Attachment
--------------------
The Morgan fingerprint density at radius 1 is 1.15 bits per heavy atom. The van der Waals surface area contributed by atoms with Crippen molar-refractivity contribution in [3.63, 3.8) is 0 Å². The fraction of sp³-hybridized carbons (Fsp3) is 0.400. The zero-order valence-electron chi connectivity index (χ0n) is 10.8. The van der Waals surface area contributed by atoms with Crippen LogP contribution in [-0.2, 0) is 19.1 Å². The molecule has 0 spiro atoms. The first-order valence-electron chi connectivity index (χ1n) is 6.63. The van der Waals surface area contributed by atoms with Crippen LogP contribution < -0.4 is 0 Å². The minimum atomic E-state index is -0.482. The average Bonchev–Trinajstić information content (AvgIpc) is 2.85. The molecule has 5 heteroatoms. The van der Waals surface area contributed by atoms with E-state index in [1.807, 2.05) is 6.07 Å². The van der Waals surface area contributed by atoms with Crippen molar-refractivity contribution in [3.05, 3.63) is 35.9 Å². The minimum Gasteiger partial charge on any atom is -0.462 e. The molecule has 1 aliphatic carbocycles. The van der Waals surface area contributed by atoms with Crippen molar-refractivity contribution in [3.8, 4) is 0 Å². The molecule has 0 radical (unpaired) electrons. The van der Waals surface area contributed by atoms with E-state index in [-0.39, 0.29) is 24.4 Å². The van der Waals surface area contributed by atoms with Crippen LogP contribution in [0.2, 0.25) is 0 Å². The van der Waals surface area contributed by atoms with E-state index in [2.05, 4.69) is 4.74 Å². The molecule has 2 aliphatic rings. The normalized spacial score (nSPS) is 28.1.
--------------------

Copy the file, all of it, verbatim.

The Morgan fingerprint density at radius 1 is 1.15 bits per heavy atom. The van der Waals surface area contributed by atoms with Crippen molar-refractivity contribution in [3.63, 3.8) is 0 Å². The fraction of sp³-hybridized carbons (Fsp3) is 0.400. The zero-order valence-electron chi connectivity index (χ0n) is 10.8. The van der Waals surface area contributed by atoms with Crippen LogP contribution in [-0.2, 0) is 19.1 Å². The molecule has 0 spiro atoms. The first-order valence-electron chi connectivity index (χ1n) is 6.63. The van der Waals surface area contributed by atoms with Crippen LogP contribution < -0.4 is 0 Å². The minimum atomic E-state index is -0.482. The average Bonchev–Trinajstić information content (AvgIpc) is 2.85. The molecule has 5 heteroatoms. The van der Waals surface area contributed by atoms with E-state index in [1.807, 2.05) is 6.07 Å². The van der Waals surface area contributed by atoms with Crippen molar-refractivity contribution in [3.05, 3.63) is 35.9 Å². The minimum Gasteiger partial charge on any atom is -0.462 e. The molecule has 1 aliphatic carbocycles. The van der Waals surface area contributed by atoms with Crippen molar-refractivity contribution in [3.8, 4) is 0 Å². The molecule has 0 radical (unpaired) electrons. The van der Waals surface area contributed by atoms with E-state index in [-0.39, 0.29) is 24.4 Å². The van der Waals surface area contributed by atoms with Crippen LogP contribution in [0.2, 0.25) is 0 Å². The van der Waals surface area contributed by atoms with E-state index in [2.05, 4.69) is 4.74 Å². The molecule has 2 aliphatic rings. The normalized spacial score (nSPS) is 28.1.